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P369 Acute poisoning with carbamazepine in children – a prospective multicentre study
  1. Iolanda Vivisenco,
  2. Nistor Nicolai,
  3. Mihai Gafencu,
  4. Aurel Bizo,
  5. Bogdan Bulata,
  6. Coriolan Emil Ulmeanu
  1. Paediatric Poison Centre, Emergency Hospital for Children ‘Grigore Alexandrescu’, Bucharest, Romania Paediatric Poison Centre, Sf. Maria Children’s Hospital, Iasi, Romania Paediatric Poison Centre, Emergency Children Hospital ‘Louis Turcanu’, Timisoara, Romania Paediatric Poison Centre, Emergency Children’s Hospital, Cluj-Napoca, Romania

Abstract

Background and aims Carbamazepine (CBZ) is a drug structurally similar to tricyclic antidepressants, primarily used in the treatment of epilepsy, but also for other neuropsychiatric disorders. The major mechanism of action is voltage-gated sodium channels. In addition, in toxic doses CBZ exerts anticholinergic effects and antagonises the adenosine receptors, which explains the proconvulsant activity seen with acute poisoning. In this study the authors have planned to analyse a group of paediatric patients (age 0–18 years) admitted in the hospital for acute poisoning with CBZ.

Methods We collected data prospectively in 4 antitoxic reference centres – Bucharest, Iasi, Timisoara and Cluj-Napoca, for a period of 11 months (February 2016-January 2017), in order to describe the demographic, circumstantial, clinical and paraclinical features in acute poisoning with CBZ. 26 cases of acute poisoning corresponded to inclusion criteria. Cases of mixed poisoning with CBZ and other drugs and/or ethanol were excluded.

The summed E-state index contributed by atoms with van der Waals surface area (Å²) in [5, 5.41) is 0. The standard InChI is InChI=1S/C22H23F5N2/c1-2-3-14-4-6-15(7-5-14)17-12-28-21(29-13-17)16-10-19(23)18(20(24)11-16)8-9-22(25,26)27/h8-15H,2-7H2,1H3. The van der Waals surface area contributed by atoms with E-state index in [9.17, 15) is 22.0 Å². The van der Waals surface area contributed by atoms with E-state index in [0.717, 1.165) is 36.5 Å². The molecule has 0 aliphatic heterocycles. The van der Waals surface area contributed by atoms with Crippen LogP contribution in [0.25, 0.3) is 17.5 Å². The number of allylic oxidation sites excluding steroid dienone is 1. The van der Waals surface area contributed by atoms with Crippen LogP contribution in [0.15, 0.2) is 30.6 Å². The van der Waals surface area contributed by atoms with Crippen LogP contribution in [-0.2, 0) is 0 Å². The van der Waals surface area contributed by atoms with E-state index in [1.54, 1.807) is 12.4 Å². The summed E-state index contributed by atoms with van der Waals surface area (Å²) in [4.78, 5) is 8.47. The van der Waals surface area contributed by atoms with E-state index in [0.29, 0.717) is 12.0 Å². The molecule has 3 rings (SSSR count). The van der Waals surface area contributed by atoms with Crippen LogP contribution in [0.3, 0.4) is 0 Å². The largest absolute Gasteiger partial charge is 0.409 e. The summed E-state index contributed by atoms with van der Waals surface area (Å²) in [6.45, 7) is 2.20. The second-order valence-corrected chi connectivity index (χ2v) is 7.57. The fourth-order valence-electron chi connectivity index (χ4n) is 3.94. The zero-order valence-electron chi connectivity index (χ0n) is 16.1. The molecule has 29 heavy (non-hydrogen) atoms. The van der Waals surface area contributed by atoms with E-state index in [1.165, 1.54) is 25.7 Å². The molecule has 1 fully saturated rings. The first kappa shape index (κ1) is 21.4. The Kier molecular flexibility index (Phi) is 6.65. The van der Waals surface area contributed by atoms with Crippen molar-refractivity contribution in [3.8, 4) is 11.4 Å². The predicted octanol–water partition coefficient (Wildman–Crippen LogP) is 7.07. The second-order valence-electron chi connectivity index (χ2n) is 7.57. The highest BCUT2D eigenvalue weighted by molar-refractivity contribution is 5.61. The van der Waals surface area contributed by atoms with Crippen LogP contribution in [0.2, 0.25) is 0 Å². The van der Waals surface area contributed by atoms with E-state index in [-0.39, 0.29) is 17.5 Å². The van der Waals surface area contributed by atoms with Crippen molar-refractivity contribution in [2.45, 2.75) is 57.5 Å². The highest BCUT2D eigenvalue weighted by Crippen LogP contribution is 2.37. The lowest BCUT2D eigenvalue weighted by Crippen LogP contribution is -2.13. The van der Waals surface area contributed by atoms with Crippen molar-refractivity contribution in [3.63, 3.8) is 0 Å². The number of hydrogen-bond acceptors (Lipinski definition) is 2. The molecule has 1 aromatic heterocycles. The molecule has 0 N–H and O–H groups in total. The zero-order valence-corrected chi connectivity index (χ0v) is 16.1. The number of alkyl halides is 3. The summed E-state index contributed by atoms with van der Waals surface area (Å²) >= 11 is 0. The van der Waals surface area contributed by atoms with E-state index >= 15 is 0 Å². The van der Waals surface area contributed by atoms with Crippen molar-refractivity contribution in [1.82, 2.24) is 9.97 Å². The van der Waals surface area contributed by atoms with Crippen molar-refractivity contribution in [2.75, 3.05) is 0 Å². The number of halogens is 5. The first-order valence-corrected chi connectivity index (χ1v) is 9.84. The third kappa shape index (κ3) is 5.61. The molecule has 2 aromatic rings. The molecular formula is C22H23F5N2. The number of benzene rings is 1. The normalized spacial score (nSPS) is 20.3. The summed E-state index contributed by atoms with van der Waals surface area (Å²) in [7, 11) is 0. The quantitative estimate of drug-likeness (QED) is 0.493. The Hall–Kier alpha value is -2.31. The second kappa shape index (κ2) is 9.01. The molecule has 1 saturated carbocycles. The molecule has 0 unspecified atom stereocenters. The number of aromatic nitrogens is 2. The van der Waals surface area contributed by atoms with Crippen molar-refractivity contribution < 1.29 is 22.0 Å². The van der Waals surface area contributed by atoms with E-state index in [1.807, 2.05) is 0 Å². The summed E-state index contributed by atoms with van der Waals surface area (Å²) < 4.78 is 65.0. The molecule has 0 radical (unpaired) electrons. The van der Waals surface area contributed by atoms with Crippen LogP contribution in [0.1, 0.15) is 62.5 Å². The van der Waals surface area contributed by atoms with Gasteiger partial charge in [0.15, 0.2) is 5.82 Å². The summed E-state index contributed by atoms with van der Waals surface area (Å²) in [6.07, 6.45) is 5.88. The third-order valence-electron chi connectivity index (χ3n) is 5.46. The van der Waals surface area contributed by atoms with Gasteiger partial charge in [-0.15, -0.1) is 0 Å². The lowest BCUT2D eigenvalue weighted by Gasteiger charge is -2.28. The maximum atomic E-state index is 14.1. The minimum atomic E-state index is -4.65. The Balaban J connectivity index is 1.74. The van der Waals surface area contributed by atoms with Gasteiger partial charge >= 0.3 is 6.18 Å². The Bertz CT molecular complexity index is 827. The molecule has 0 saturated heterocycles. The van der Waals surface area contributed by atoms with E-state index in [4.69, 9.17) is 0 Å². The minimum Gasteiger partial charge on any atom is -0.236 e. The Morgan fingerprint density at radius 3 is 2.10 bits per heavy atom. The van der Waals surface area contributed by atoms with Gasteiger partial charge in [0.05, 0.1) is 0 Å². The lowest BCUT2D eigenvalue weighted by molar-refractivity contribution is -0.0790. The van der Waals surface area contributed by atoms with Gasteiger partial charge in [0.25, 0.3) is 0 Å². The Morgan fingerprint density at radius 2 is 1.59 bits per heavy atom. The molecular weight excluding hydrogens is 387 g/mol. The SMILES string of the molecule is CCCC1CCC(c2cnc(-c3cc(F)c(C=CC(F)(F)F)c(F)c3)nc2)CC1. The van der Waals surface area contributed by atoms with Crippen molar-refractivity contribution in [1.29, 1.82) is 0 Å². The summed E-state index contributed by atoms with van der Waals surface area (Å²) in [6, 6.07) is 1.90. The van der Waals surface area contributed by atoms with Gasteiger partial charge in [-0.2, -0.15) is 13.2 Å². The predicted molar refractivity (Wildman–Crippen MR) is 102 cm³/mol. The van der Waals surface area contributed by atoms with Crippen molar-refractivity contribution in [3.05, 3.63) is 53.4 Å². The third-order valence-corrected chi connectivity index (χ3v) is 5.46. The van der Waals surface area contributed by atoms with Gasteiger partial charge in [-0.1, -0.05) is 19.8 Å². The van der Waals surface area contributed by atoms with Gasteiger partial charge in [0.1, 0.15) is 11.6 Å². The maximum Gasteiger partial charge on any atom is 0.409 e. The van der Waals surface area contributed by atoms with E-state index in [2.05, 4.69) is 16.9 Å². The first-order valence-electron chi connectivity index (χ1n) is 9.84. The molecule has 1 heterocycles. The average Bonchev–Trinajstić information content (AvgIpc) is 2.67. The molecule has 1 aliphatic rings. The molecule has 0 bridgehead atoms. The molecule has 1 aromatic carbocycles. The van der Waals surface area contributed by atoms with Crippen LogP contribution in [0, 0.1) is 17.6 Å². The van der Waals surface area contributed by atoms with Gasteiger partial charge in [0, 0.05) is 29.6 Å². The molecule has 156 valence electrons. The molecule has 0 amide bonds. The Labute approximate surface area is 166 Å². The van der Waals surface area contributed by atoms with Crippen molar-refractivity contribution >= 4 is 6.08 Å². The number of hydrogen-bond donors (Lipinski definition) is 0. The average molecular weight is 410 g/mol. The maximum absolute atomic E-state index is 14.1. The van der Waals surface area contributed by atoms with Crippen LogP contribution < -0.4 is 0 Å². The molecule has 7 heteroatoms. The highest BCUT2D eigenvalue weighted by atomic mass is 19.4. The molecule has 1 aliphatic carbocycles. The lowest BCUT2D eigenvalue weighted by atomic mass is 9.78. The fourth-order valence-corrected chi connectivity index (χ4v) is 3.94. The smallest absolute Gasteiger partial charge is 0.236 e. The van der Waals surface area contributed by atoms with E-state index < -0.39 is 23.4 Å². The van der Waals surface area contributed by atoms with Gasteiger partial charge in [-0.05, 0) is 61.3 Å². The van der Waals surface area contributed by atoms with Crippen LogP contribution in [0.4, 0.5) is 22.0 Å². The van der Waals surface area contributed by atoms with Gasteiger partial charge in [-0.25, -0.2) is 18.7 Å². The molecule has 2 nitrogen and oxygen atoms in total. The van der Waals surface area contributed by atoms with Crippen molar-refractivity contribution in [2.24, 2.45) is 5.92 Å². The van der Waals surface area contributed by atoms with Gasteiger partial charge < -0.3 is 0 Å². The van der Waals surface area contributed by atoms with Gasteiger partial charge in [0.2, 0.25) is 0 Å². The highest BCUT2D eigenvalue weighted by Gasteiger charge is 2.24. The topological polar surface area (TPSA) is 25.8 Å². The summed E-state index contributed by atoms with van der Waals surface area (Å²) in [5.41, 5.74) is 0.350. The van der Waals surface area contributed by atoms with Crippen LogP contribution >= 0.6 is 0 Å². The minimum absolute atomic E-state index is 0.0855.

Results We noticed a peak of incidence in the age group 11–18 years (77%), all these cases being intentional exposures. There was a higher frequency of females (69%) and an equal distribution between the rural and urban environment. We applied in all cases the Poisoning Severity Score. According to this scale the severity was mild in 5 cases, moderate in 14 cases and severe in 7 cases. The main clinical features found in the study were: vomiting (20 cases), coma (16 cases), seizures (7 cases), tachycardia (11 cases) and arterial hypotension (6 cases). The electrocardiographic record displayed persistent bradycardia in 3 cases, intraventricular conduction disturbances in 4 cases and QT interval prolongation in 3 cases. Blood tests showed metabolic acidosis in 10 cases, rhabdomyolysis in 5 cases, and mild elevation in serum hepatic enzymes in 3 cases. Decontamination by gastric lavage was possible in 17 cases, while sodium bicarbonate was used as antidote in 15 cases. The mean duration of hospitalisation was 4.23 days (2–15 days). 15 cases were admitted in ICU in the first 24–48 hours of hospitalisation. Only 4 cases required ventilatory support less than 12 hours.

Conclusions Carbamazepine poisoning may cause various gastrointestinal, cardiovascular and neurological effects in children. Although in our study no fatality was reported, a significant number of patients required intensive care medicine and prolonged hospitalisation.

  • carbamazepine
  • poisoning

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